Pools are closed. Splash pads are dry. Movie theaters are dark. Air conditioned malls and libraries are vacant.
As Oregonians try to control a spike in cases of COVID-19, families across Multnomah County are heading into a summer void of those classic ways to beat the heat. And as temperatures rise, health officials worry that puts more kids and young people at risk from drowning as they head to area lakes and rivers.
No lifeguards will watch over swimmers this summer at Glen Otto Park on the Sandy River or at High Rocks Park on the Clackamas River. And with no pools and few camps open, this spring and summer has been the busiest in years on the Willamette and Columbia Rivers, says Multnomah County Sheriff’s Sgt. Steve Dangler of the River Patrol unit.
Cold, moving water in rivers and lakes can pose a risk to anyone, but children can be vulnerable to drowning even in their own homes. With more parents than ever working remotely, kids playing in backyard wading pools can get into trouble in just a few inches of water.
Accidents are a leading cause of death among children.
“Water safety is a concern every year, but the risk may be magnified this summer as people take to national bodies of water with no lifeguards,” said Health Officer Dr. Jennifer Vines. “And this is preventable. We need adults to be really aware of these risks and make sure to assign someone to watch kids closely anytime they’re near water.”
Enjoy the outdoors
Talia Reasoner, who is Native American, said she was taught to love the water but respect its power.
She’s raising her three kids the same way.
“Our upbringing and traditions play a huge role in how we interact with water and our environment,” she said. “It’s part of our lifestyle, to pray to the water, and we remind our children that water is sacred. We were constantly talking about water and reminding each other about the importance of water. But you have to have that respect.”
Reasoner takes her kids to play on the Sandy River near their home, and each time begins the same way: She ventures in first to test the speed and temperature, while the kids remain on the shore. And she tells them each to be careful and watches as they slip on their life jackets.
And she keeps watching while they play. The whole time.
“As a parent you don't let your guard down. You might want to soak up the sun, but you can’t let your guard down,” she said. “And as we are dealing with a pandemic, it’s more important to be present right now. We are so worried about other things that now might be a time when we let our guard down. It’s just about being present.”
Monday, July 20, American Medical Response will launch a life jacket donation drive to gather new and gently-used Coastguard approved life vests for distribution to families at no cost. To learn more, email email@example.com.
Stay safe at home
Before COVID-19 forced social service and health providers to go virtual, Mary Antoine visited new moms in their homes as a Multnomah County Healthy Families home visitor working with Albina Head Start. Now she spends time with them over a screen or on the phone.
She helps parents navigate the first three years’ of their child’s life, sharing information on health development and connecting them to community resources. Home safety has always been part of her job. When someone comes home with a hand-me-down stroller, she advises them to check the model on Consumer Reports. When a parent learns to bathe their baby in an infant tub, she reminds them never to take their hands from the child’s body.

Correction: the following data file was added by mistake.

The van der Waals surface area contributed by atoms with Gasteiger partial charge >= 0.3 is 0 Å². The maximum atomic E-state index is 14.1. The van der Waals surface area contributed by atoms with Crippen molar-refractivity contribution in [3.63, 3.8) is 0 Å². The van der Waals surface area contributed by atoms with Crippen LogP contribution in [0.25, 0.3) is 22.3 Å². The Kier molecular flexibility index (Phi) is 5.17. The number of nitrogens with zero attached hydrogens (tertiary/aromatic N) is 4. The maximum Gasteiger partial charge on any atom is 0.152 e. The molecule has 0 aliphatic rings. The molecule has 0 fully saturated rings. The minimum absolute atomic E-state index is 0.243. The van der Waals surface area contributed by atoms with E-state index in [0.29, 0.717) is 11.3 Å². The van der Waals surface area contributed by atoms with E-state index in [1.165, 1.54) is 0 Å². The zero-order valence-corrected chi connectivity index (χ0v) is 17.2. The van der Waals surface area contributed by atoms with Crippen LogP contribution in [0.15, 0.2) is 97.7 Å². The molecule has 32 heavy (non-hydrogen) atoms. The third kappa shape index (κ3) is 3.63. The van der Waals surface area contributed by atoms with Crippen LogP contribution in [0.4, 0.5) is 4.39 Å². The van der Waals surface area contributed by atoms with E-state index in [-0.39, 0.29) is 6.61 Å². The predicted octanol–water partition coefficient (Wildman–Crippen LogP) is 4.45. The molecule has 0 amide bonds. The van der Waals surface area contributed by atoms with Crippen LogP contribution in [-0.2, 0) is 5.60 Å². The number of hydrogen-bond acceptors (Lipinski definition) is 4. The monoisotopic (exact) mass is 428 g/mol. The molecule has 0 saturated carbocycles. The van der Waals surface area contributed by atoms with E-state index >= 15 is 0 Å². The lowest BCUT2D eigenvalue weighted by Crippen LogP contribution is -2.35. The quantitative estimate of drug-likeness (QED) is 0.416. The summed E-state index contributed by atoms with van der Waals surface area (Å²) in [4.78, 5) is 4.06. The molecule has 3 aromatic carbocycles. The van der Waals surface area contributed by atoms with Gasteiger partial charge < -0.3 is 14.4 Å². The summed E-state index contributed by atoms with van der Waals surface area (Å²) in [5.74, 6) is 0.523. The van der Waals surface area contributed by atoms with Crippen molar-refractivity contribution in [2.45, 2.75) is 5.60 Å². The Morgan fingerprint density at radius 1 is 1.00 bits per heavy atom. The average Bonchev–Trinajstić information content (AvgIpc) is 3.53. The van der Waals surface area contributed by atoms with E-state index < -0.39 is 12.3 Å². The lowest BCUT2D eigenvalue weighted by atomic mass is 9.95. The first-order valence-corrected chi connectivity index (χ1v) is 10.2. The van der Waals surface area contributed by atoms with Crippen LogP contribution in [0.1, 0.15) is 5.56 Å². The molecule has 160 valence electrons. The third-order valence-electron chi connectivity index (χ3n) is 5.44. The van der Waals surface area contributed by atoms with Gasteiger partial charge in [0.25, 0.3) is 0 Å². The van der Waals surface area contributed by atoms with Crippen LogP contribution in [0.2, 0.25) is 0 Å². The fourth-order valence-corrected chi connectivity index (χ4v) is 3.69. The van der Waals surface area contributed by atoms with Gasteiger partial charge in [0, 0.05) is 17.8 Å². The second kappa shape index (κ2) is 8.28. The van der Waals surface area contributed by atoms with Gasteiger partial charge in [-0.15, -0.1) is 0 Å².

“You just have to be there, always keep one hand on the child at all times, aware of an accidental slip,” she said.
So when a mom bought a kiddie pool on Amazon, Antoine talked about water safety and the risk of drowning. And that lesson is even more relevant today.
“Never leave them alone. Kids can drown with just a small amount of water,” she said. “Even in a kiddie pool, they can drown. The water should be emptied every day. Even covering it, that’s not enough.”
Any time a child plays near water, even in one of the flimsy plastic pools that fills up only one foot, they should be supervised by a responsible older person.
Full-time supervision is a challenge for working parents. Antoine said it might be OK to ask an older child to take a shift watching over younger kids, although she doesn’t recommend asking preteens to be responsible for the safety of younger children who can’t speak for themselves. And before allowing any older child to oversee outdoor play, she said, make sure they understand how to handle an emergency.
“And regardless of that, parents need to be in close enough range that you can hear if someone yells,” Antoine said. “You can’t be in a Zoom meeting with the door closed and leave them out there.”
Tips to keep kids safe
When you are with children at a pool or open water, assign a water watcher: a responsible person who will pay constant attention. That means putting down the cell phone.
And always avoid alcohol or other intoxicants when near the water.
At lakes and rivers
For young children who don’t know how to swim, always stay within “touch distance.”
Check out the water yourself before allowing kids to go into the water; fast currents and underwater debris may not be obvious.
Be aware of cold shock—which can weaken even the strongest swimmers!
Only allow children to enter water with permission and if they have adequate swimming skills.
Never swim alone & do not allow children to enter the water alone.
Make sure kids use a life jacket.
Keep a phone nearby to call 911.
Assign a responsible person to supervise children any time they go outside.
Empty and turn over inflatable pools when they are not in use.
Avoid leaving out buckets or other objects that may collect water.
Cover or fence off any pool or hot tub; choose fencing at least 4 feet high and coverings that can support weight.